If popular culture has taught us anything, itâ€™s that we should never trust suburban bliss. Whether itâ€™s in classic films like American Beauty and Blue Velvet or small screen hits like Desperate Housewives, manicured lawns and picket fences are invariably a front for dysfunctions, neurosis and murder.
And so it is with the Grammy Award-winning artwork for Everything That Happens Will Happen Today, the 2008 collaboration between Brian Eno and David Byrne. While it initially resembles a screen shot from The Sims, upon closer inspection the picture gets much darker.
The packaging was designed by Stefan Sagmeister design house Sagmeister Inc,. â€œI loved the music right awayâ€ recalls Sagmeister â€œit was new; it was different from anything they had done before.â€ After a few listens, the designers noted the contrast between the â€œexuberantâ€ music and the â€œdark edgeâ€ of the lyrics.
The inspiration for the cover was Home, one of the recordâ€™s key tracks, where Byrne sings:
Home – such a funny feeling
Home â€“ no one ever speaking
Home – with our bodies touching
Home – and the cameras watching
While the track sounds sunny and uplifting, itâ€™s clear that â€œnot everything is all hunky doryâ€, as Sagmeister puts it. So after creating the pixilated perfection on the recordâ€™s cover, the designers then fill the booklet with â€œclues that allow the viewer to put his or her own story togetherâ€.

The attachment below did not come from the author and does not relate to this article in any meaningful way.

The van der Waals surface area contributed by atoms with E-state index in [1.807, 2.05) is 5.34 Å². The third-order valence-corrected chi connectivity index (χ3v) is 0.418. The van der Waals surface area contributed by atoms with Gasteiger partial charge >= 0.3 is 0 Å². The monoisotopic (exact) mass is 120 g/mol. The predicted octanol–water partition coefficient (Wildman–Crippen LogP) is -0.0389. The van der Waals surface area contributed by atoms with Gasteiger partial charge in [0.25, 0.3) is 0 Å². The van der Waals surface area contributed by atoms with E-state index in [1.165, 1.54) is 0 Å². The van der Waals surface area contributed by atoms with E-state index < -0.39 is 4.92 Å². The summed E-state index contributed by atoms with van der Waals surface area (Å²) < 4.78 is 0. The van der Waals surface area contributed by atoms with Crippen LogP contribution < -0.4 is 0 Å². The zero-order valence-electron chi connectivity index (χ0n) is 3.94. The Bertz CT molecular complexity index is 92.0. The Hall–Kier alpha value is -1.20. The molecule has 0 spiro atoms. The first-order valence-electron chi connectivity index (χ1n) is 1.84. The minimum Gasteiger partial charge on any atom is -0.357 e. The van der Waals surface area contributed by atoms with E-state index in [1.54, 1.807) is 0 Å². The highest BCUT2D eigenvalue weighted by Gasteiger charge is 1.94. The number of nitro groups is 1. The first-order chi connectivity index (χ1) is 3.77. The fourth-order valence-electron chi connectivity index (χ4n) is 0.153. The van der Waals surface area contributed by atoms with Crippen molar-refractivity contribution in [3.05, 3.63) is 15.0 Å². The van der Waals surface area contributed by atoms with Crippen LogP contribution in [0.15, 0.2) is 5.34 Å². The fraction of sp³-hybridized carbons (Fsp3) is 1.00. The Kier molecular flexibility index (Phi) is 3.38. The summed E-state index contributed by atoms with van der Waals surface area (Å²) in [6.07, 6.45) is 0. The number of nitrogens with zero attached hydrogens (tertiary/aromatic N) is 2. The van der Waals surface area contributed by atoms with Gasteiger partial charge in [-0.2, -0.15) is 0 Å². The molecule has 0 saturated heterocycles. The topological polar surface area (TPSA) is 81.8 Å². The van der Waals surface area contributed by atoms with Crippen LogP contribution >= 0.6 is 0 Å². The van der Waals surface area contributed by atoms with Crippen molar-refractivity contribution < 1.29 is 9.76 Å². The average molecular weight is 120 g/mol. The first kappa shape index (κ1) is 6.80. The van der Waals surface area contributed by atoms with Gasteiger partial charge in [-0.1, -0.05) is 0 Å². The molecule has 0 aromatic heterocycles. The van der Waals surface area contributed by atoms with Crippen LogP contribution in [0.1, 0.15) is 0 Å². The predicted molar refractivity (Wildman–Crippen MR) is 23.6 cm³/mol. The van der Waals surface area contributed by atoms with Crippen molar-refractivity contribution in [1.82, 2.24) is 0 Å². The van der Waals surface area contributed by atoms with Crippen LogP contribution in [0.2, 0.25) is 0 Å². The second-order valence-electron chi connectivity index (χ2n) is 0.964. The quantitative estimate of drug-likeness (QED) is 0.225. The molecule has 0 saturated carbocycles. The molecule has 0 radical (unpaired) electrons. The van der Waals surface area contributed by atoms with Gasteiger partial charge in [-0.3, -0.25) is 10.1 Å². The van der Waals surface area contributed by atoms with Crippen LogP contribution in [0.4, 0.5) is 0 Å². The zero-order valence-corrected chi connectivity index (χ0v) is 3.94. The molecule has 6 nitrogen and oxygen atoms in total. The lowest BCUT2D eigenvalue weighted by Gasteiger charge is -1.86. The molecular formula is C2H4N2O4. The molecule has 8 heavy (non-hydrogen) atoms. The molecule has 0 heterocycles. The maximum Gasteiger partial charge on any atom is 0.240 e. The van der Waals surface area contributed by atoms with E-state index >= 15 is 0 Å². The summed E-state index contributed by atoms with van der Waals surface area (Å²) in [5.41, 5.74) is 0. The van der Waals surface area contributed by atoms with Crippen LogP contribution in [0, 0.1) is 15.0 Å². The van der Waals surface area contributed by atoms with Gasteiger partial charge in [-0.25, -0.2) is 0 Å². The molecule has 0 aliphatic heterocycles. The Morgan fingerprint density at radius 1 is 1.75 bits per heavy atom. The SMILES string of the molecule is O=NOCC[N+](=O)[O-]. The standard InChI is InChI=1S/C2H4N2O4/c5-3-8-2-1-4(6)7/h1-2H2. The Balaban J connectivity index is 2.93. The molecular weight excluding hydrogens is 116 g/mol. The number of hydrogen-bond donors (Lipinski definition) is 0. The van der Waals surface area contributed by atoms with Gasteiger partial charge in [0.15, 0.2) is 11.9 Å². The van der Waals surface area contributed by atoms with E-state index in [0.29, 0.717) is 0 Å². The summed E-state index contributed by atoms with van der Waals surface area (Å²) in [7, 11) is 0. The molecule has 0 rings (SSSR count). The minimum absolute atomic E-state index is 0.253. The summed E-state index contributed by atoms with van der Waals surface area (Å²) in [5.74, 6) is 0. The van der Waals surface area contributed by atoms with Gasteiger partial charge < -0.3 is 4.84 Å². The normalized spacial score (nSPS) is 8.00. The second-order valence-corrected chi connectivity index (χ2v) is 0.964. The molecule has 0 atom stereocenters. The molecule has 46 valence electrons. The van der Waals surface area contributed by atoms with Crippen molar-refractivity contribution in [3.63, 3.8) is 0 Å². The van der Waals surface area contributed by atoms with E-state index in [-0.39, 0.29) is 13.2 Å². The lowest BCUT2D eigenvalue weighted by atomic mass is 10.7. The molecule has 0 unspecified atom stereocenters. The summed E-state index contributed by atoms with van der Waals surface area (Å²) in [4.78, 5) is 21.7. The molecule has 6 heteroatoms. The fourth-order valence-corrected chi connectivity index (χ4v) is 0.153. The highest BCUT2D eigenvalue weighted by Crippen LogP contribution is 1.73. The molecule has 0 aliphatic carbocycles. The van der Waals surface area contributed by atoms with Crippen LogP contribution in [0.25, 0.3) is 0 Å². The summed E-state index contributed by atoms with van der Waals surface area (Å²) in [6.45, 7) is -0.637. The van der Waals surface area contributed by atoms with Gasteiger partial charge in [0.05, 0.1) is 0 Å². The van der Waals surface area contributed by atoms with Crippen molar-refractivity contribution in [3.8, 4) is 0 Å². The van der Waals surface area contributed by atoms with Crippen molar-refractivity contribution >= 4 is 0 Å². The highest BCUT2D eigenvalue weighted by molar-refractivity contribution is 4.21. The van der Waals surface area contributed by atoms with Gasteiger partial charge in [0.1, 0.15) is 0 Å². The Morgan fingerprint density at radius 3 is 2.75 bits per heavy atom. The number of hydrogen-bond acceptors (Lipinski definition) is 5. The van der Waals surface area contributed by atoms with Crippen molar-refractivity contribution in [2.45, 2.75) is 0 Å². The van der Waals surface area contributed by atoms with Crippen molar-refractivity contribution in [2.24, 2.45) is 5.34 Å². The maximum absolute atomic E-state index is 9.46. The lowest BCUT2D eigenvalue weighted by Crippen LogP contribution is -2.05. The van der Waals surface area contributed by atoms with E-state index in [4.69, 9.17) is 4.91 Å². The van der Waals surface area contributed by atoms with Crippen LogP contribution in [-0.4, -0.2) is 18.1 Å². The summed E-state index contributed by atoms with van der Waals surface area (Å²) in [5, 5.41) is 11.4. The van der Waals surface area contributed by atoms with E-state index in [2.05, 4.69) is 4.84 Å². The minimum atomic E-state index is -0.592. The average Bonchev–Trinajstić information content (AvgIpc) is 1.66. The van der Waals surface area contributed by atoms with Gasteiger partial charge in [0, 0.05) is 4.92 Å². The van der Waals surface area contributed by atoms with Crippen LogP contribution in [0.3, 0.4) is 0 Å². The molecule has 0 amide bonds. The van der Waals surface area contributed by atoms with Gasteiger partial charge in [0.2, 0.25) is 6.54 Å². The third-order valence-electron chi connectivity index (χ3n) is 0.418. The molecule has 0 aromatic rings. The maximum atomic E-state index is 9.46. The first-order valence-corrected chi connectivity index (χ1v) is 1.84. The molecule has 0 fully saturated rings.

We make out a shady figure clutching binoculars in one of the windows. Band-aids sit on the back porch, while a condom wrapper can be spotted in the roofâ€™s gutter. And thatâ€™s before we discover the ominously armoured door, which presumably leads down to a cellar.
But why the pixilated aesthetic? The answer may lie in the music. Brian Eno describes the collaboration as combining â€œsomething very human and fallible and personal, with something very electronic and mathematical sometimes.” He says that he and Byrne tried to “make that picture of the human still trying to survive in an increasingly complicated digital world.”
The incredible deluxe packaging comes in a tin (described by Sagmeister as a â€œjewel boxâ€) that models the suburban environment in 3D.Â Upon opening, a microchip plays the sound of footsteps walking down a corridor and slamming a creaky door. The experience is so rich that by the time you reach the great record by Eno and Byrne, it simply feels like a welcome bonus.
We may not be able to trust suburban bliss, but with designers like Sagmeister around, perhaps we can still rely on the simple pleasures of kick-ass cover art – even in our increasingly digital world.
This article originally appeared in Monster Children Magazine